I work in Public Affairs for Anglian Water, so when we were 6 weeks out from the local elections I circulated some guidance internally about impartiality rules during the run up to the local elections. This “pre-election” period means that there are limits on what prospective political candidates can do and therefore how we, as Anglian Water, should interact with them. As far as I knew, this pre-election period was known as “purdah”. I’ve heard this word used in water and political circles on a semi regular basis. When you google it, purdah is defined as: The pre-election period is the period in the United Kingdom between the announcement of an election and the formation of the new elected government. 

However, it has another meaning which I was unaware of. It describes the religious and social practice of female seclusion and segregation prevalent among some Muslim and Hindu communities. Looking into it further I learnt that purdah takes two forms: physical segregation of the sexes and the requirement that women cover their bodies so as to cover their skin and conceal their form. The word itself is derived from the Hindi-Urdu and before that Persian word “Pardeh” meaning to cover up, wrap or hide.  

It turns out that some organisations have stopped using the term to describe the pre-election period, as they feel comparing the experience of women who choose to or are forced to carry out physical and social separation is by no means the same as the very small limitations put on prospective parliamentary nominees.  

I have subsequently changed the wording of the guidance to simply say “pre-election period” and have had some really interesting conversations with colleagues as a result. I have spoken to a Muslim friend, who reminded me that of course, not all Muslims will have the same view on whether or not the term should be used in the political context, or whether it could be deemed as insensitive.

What this experience has reminded me though, is about the importance of language in DEI. I am sure there are other words and phrases which have origins we would be uncomfortable with if we fully understood them.

Please share some with me if you know of any! 

-Lydia Dareheath CEnv, Public Affairs Manager, Anglian Water Services Limited

The Consumer Council for Water has gone behind closed doors to explore households’ more unusual and often wasteful water habits.

Their Survey finds that almost 1 in 5 people in England and Wales run the tap to drown out the sound of them using the toilet; nearly half of the people said they had taken a shower after going to the loo for a ‘number two’, and almost a third of people run the shower longer than needed to ‘get some peace and quiet’.

CCW is using these findings to help shine a light on ways people can save water and play their part in easing pressure on water resources.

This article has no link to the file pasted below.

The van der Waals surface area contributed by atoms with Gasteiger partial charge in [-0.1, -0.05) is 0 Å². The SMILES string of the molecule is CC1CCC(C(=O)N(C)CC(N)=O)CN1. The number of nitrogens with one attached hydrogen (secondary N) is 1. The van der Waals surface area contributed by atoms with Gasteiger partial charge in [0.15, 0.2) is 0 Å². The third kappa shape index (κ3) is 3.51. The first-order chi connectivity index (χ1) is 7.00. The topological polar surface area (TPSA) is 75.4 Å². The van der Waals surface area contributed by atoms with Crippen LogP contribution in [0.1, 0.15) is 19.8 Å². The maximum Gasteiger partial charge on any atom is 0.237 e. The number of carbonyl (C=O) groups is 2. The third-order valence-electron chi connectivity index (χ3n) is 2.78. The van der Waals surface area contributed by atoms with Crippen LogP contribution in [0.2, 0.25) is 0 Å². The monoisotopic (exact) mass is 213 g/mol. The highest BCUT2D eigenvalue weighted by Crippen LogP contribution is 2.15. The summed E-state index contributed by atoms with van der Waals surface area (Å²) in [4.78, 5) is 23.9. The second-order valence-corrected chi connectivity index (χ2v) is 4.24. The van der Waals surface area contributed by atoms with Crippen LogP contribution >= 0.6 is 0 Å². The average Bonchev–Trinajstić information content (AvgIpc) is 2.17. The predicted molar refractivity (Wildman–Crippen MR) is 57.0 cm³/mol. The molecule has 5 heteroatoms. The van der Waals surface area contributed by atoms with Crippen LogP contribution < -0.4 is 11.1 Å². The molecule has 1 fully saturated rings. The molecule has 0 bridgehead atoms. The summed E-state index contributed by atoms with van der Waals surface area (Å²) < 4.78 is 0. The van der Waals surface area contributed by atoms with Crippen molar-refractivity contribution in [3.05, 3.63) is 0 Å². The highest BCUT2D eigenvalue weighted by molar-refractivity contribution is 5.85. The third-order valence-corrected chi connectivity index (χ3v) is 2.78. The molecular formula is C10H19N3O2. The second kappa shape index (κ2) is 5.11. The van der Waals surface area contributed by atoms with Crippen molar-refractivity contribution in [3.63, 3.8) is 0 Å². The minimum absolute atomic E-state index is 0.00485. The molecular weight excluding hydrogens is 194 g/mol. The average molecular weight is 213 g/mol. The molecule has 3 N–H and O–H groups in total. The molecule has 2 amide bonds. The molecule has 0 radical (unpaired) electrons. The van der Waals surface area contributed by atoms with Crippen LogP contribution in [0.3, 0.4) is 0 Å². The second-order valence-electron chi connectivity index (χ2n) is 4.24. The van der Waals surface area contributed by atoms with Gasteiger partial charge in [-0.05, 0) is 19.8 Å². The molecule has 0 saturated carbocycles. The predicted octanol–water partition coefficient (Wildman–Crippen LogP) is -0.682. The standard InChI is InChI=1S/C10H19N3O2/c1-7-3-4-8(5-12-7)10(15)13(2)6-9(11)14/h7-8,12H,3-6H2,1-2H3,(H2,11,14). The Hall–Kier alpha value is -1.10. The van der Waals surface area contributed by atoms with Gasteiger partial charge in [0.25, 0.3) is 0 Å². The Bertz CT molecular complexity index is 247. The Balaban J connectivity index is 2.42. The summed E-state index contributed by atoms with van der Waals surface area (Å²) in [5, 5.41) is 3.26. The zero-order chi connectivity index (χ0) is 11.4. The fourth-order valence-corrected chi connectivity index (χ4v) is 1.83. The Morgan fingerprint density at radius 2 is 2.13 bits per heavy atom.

Almost 1 in 5 people have left the tap running to drown out the sound of them using the toilet, according to new research which has lifted the lid on our water habits.

Leaving the shower running to ‘get some peace and quiet’ from the rest of the household was also among the bathroom behaviours revealed in the Consumer Council for Water’s (CCW) Lifting the Lid: The Secrets of Our Water Habits.

CCW wanted to test how common a range of water habits were among households and whether people viewed them as wasteful. The results were eye-opening with almost a fifth of people in England and Wales (17%) admitting to running the bathroom tap to cover up the sound of them using the toilet. Nearly a third (29%) said they had run the shower for longer than they needed just to get some peace and quiet away from family or housemates.

Some of the most common habits included flushing the toilet twice after having a ‘number two’ (90%), using the washing machine or dishwasher when it was not full (67%), taking a bath or shower to cool down (66%), washing an item of clothing that wasn’t dirty (65%), staying in the bath so long it needed topping up with warm water (59%) and killing a plant by overwatering it (58%).

But there is cause for optimism too when it comes to encouraging people to become water savvy. More than six out of ten people (63%) felt they could be more water efficient, with 18 to 34 year olds particularly conscious of the need to save water – despite displaying some of the most wasteful habits.

Karen Gibbs, Senior Leader for the Environment at CCW, said: “A good quality, reliable water supply is an essential part of our daily lives from the moment we wake up to when our head hits the pillow at night – but what our findings reveal is that many of us are wasting water without even realising.”

“Last summer’s drought brought into sharp focus the need for everyone to value water and use it wisely, which is why it’s encouraging that the majority of people said they recognised the  need to do more to reduce their water use. It’s up to the water sector to help guide households towards simple actions that can make a big difference when it comes to saving water.”

Taking a shower immediately after a bath (21%), having three or more baths/showers a day (20%) and running the shower to get creases out of clothes (15%) were some of the less common behaviours people said they had displayed at least once.

CCW hopes that by shining a light on some of these habits it can support people in making changes that will not only save water but also, in many cases, cut people’s water and energy bills too. It forms part of the watchdog’s wider People and the Environment stream of work, which aims to help people better understand how their water use impacts the world around them.